Danish delegation visits Rice business school
The Jones School of Business hosted a delegation from Denmark for a roundtable discussion about innovation at Rice and the potential for collaboration between the university and Denmark. Guests included the Danish Minister for Industry, Business, and Financial Affairs, members of Parliament’s committee for business and representatives from the Ministry of Foreign Affairs.
Items on the agenda included Rice’s innovation ecosystem, the university’s relationships with the energy, space and life sciences industries and policy.
Zoran Perunovic, senior director of Rice business, moderated the discussion and began the roundtable by addressing, in his own words, what “the secret sauce” of Rice’s success was. Dean of Rice Business Peter Rodriguez attributed Rice’s success to high academic standards, generous financial aid and the unique environment Houston provides for business.
“I think the city and the region’s economy supports [Rice business],” Rodriguez said, referencing Houston’s role in the energy industry and growth in biosciences. “From the business school perspective … [Rice] has a great name for itself in innovation and entrepreneurship … Also, I would say, Houston rewards risk takers. It likes to see success … and that’s a great environment for us.”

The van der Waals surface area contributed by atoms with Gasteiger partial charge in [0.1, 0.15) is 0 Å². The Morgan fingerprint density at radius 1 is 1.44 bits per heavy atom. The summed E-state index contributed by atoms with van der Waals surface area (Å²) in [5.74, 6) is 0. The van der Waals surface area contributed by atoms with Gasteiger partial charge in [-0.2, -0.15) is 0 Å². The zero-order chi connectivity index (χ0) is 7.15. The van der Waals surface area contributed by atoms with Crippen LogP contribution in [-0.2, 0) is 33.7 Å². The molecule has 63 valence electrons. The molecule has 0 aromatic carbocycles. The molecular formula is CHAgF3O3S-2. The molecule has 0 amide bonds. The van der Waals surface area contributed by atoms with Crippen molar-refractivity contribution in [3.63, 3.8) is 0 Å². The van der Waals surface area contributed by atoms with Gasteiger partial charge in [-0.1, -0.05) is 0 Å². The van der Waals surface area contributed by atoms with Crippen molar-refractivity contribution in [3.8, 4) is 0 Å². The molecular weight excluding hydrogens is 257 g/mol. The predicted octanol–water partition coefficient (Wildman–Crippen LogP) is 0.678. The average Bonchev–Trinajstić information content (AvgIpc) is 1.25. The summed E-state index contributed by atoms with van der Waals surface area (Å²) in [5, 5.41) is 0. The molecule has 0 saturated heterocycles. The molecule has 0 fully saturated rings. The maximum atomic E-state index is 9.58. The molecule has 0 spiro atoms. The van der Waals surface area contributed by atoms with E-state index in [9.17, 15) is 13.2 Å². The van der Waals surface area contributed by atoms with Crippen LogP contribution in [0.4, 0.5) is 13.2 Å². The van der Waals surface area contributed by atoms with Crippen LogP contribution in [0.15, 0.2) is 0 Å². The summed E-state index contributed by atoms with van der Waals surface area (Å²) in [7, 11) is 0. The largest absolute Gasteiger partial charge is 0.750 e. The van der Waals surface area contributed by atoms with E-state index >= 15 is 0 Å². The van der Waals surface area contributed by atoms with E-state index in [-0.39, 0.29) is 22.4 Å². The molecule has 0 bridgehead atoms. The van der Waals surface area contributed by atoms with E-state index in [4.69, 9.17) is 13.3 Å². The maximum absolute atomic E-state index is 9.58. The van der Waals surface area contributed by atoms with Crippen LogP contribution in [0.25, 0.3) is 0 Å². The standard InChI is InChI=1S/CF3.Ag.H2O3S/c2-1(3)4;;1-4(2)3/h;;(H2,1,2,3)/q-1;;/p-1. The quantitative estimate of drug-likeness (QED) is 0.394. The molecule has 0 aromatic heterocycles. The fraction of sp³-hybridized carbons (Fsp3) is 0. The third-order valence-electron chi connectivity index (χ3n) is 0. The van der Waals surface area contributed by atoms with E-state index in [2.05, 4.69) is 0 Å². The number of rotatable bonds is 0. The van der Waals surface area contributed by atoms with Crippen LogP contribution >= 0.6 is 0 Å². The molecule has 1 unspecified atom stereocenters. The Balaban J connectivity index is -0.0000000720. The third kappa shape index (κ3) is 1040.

International partnerships and collaboration — perhaps between Rice and Denmark — were the undercurrent of the conversation. Ramamoorthy Ramesh, vice president for research, said that Rice is actively looking to strengthen their partnerships globally, pointing towards the recent establishment of a Paris satellite campus.
Mette Reissmann, member of the Danish Social Democratic party, brought up the concern of women’s inclusion and involvement in Rice’s business school operations. Out of 12 participants in the discussion from Rice, only one woman — Jing Zhou, the deputy dean of academic affairs in Rice business — was included.
Managing Director of the Rice Alliance for Technology and Entrepreneurship Brad Burke said that Rice business makes active efforts to include women. According to Burke, over half of the startups in the business school’s intercollegiate startup competition were women, and, in this same competition, special prizes are offered for women-led startups. Among other initiatives, Rice business invites venture and investment firms that specifically invest in women-led businesses to the startup competition, Burke said.
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